Midway through the second game of six on a recent Sunday, Dino Smiley greeted an old friend, punctuating a 30-second conversation with exclamation marks at the end of every sentence.
“How you doing, man!” he asked.
“Wonderful, man! Good to be back!” Smiley said, and the man went inside.
“Swaggy P [will] be in here in a little bit,” Smiley explained. “One o’clock. That’s his uncle.”
The 61-year-old Smiley, who ran the Drew League for more than three decades before handing off the reins to his daughter, Chaniel, was the center of attention. He couldn’t go more than a few minutes at the league’s opening weekend without a wave, a greeting, a conversation. He knows everybody. Everybody knows him.
The day had all the trappings of celebrity that have given the Drew League, L.A.’s famed summer pro-am basketball league fast closing in on half a century, its outsized reputation. Nick Young — the homegrown former Clipper and Laker known as Swaggy P — did indeed show up midway through the first half of his team’s game, proceeding to struggle mightily in a 26-point loss. LaVar Ball made a coaching appearance, with his NBA point guard son Lonzo sitting courtside.
The Drew League, though, is better understood through the prism of Smiley and the seemingly endless group of old friends who sought him out on opening weekend. For years, twice-weekly trips to King/Drew Magnet High School in Willowbrook were a staple of their summer, and in 2021, trips to St. John Bosco High School in Bellflower will be, too.
That group, left without a home in 2020 because of the pandemic, waited on edge to learn whether the league would operate in 2021. Smiley spent more time with his family, trying to take his grandson to the gym to shoot and finding time for a vacation once things opened up a bit toward the end of the summer. But, he said, “our body was trained to be here like this.”
Now, it can be. The only noticeable difference in the Drew League is its location. Since the Los Angeles Unified School District, of which King/Drew is a part, isn’t hosting third-party events yet, the league couldn’t get a permit to play in its usual location at the the corner of 120th and Compton Avenue. On a recent Sunday morning, a group of regulars descended instead on St. John Bosco, filling the parking lot as the day went on.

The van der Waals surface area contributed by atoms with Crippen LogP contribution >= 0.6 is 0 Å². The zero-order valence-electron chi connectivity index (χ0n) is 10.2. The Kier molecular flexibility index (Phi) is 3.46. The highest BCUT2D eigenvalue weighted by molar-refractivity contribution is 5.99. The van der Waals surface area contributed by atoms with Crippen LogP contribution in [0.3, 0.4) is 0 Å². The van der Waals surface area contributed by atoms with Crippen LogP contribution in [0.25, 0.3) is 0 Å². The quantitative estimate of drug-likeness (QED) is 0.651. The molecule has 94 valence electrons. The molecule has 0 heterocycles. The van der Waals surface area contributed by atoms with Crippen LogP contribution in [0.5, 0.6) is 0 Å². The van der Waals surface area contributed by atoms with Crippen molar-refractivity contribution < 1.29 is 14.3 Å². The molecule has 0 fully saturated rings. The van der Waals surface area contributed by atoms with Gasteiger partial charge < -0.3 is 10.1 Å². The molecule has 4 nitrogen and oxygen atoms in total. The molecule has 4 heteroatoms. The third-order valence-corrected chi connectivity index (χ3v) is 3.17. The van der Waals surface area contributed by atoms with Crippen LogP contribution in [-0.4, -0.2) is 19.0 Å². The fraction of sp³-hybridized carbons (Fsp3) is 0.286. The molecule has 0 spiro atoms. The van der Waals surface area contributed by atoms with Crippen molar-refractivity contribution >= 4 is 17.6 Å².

“It’s a reunion right now,” Chaniel Smiley said.
Though the league couldn’t put on a season last summer, the Drew League Foundation, of which Dino Smiley is the CEO, continued its annual turkey drives for Thanksgiving, toy drives for Christmas and awarding of scholarships to 15 recipients, with a gala over Zoom. Those events would have kept running regardless; the urgency to play this year was less over money and more because something unmistakable would have been lost with another hiatus.
“When things are shut down, you go two, three years, it’s not the same,” Dino Smiley said. “So we were glad to see the crowds were still here, games were still here, everybody’s good.”
Finding a gym was the biggest piece of the puzzle, Chaniel Smiley said. Between that, getting the appropriate permissions for NBA and NCAA players to participate, reassembling its staff and making sure fans could attend, the league completed a jigsaw that usually takes about five months in roughly 50 days, with St. John Bosco giving the go-ahead in May.
That process culminated last weekend, when the 48th and hardest-to-plan season of the league tipped off, with things looking normal as could be. Announcer George Preciado’s voice rose over the sound of shoes squeaking. A line formed at the snack bar. Wearing a black Drew League hat, a “Too Tired to Care” Snoopy T-shirt and a grin, Dino Smiley ambled around the gym, greeting old friends and laughing. Casper Ware Jr., that rare player better known for his Drew League exploits than his brief NBA stint, hit a go-ahead jumper with the clock about to expire in the day’s first game. Later, he stood near the snack bar operated by his mom, shouting “No. 64!” when no one picked up their order of tacos.
“Usually I’ll take a two-week break after my season [overseas in Australia], but I wasn’t supposed to play today and I got here and I was like, I got the itch,” Ware said. “I got the itch and I couldn’t sit out.”
Ware grew up watching his father, Casper Sr., play in the Drew League. Every Saturday and Sunday during the summer meant spending all day in the gym, watching Paul Pierce and Baron Davis, who was in the building as a spectator last weekend. Ware would stay over at the Smileys’ house and considers Dino family.
Last summer, he said, was the first time since his sophomore year of high school that he didn’t play in or watch the Drew League. “It’s kinda weird,” Ware said, “‘cause you’re like, what do I do now?”
When the news came that the league would resume this year, no one on staff declined to return, Chaniel Smiley said. The vast majority of teams and players also returned without hesitation.
“You know what,” she said, “it’s like we picked up where we left off.”
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